Monday, August 28, 2006

Tiger prowl is getting stronger

It’s just absurd.

I cannot think of the words to describe how incredible it is to watch Tiger Woods play a game that I have attempted to play for years.

It’s even more absurd to think that he played average at best on Saturday and Sunday in Akron at the Firestone Country Club and NO ONE could beat him.

I have had the good fortune to play at Firestone a few years ago when Elizabeth’s cousin got married in Cleveland. We played it about two weeks before the same event. The one thing I remember was my brother-in-law’s opening drive on the first hole.

It’s a straight hole – wide open with nothing but a great look at the hole right in front of your eyes. He stood up, and nailed a great drive down the left center of the fairway. It started to leak a little and took one bounce into the rough. One bounce – can’t be that bad right? We walked for five minutes and couldn’t find the ball. Great drive – one bounce and gone.

Why do I make this point? Well, for most of the weekend, Tiger was not only finding his ball in the rough (he had a little more help than we did) but he then was able to hit the ball out of that trash onto and towards the green. He kept plugging away and fighting himself but he kept surviving.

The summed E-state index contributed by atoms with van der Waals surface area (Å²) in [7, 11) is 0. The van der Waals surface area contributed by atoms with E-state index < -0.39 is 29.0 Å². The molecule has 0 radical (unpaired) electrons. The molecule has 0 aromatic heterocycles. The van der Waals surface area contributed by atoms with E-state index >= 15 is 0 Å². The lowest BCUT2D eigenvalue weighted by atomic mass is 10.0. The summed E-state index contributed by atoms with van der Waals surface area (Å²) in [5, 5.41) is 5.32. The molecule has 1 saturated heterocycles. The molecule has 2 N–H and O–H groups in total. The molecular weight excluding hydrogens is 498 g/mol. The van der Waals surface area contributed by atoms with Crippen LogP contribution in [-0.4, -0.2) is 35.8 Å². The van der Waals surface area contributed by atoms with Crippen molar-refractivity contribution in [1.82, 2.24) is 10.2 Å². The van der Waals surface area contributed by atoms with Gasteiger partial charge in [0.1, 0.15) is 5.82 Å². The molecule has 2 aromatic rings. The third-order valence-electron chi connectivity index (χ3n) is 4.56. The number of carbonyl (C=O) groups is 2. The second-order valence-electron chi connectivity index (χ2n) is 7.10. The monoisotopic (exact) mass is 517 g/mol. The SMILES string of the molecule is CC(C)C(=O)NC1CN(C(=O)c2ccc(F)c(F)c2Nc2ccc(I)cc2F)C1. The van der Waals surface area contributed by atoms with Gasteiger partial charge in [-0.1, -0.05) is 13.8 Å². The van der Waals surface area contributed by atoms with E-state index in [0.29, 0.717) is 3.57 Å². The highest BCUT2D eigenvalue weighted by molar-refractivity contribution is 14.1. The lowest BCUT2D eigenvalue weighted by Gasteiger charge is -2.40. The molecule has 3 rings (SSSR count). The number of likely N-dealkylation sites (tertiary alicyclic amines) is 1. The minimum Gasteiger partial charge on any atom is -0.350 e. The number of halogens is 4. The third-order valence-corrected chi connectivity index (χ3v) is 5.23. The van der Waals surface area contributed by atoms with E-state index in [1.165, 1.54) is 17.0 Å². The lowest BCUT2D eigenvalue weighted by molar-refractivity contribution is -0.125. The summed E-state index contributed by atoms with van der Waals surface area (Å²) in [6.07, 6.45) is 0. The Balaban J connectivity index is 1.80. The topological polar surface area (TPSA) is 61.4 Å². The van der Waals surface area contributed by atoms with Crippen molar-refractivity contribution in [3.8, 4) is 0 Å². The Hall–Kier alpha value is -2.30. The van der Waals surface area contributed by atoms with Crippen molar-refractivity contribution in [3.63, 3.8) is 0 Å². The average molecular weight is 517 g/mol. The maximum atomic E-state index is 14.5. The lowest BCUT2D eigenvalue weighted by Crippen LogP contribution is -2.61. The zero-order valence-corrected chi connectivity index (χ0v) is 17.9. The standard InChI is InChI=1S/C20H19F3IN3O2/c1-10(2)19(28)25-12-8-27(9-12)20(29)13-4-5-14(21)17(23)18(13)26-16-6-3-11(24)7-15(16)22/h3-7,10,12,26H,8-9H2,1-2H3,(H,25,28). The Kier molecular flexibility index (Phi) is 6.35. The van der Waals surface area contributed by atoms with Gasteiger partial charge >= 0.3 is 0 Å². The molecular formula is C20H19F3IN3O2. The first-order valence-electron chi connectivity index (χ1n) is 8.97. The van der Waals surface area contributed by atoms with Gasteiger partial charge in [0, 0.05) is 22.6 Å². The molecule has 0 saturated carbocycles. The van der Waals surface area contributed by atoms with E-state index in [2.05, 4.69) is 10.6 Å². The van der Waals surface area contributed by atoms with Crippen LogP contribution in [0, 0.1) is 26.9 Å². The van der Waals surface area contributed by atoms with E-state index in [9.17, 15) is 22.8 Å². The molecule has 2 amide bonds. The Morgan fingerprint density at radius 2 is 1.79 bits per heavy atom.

Many of the other players had better looks at the hole, but no one could beat him when he was scrambling.

It’s insane.

Aren’t any of these guys good enough to close? Aren’t any of these guys looking at the board and seeing Tiger hit four bogeys in a row on Saturday and saying, “this could be my week.”

Doesn’t matter.

He is Tiger Woods and they ain’t.

In ten years, he has won 52 times and 12 majors. The other four members of the top five in the world have won 52 times as well and nine majors.

Watching Tiger is like watching Picasso paint. Like watching Jordan hit a jumper. Like watching Gretzky on a breakaway. Like watching Bernstein conduct the Boston Pops. It’s just magic.

He ties Byron Nelson for tour wins and is behind Arnold Palmer by 10 tournaments four fourth all-time. All of this in 10 years.

He’s only 30. Don’t most golfers hit their prime in their 30s?

How much scarier can the man get?

I can’t wait to find out.

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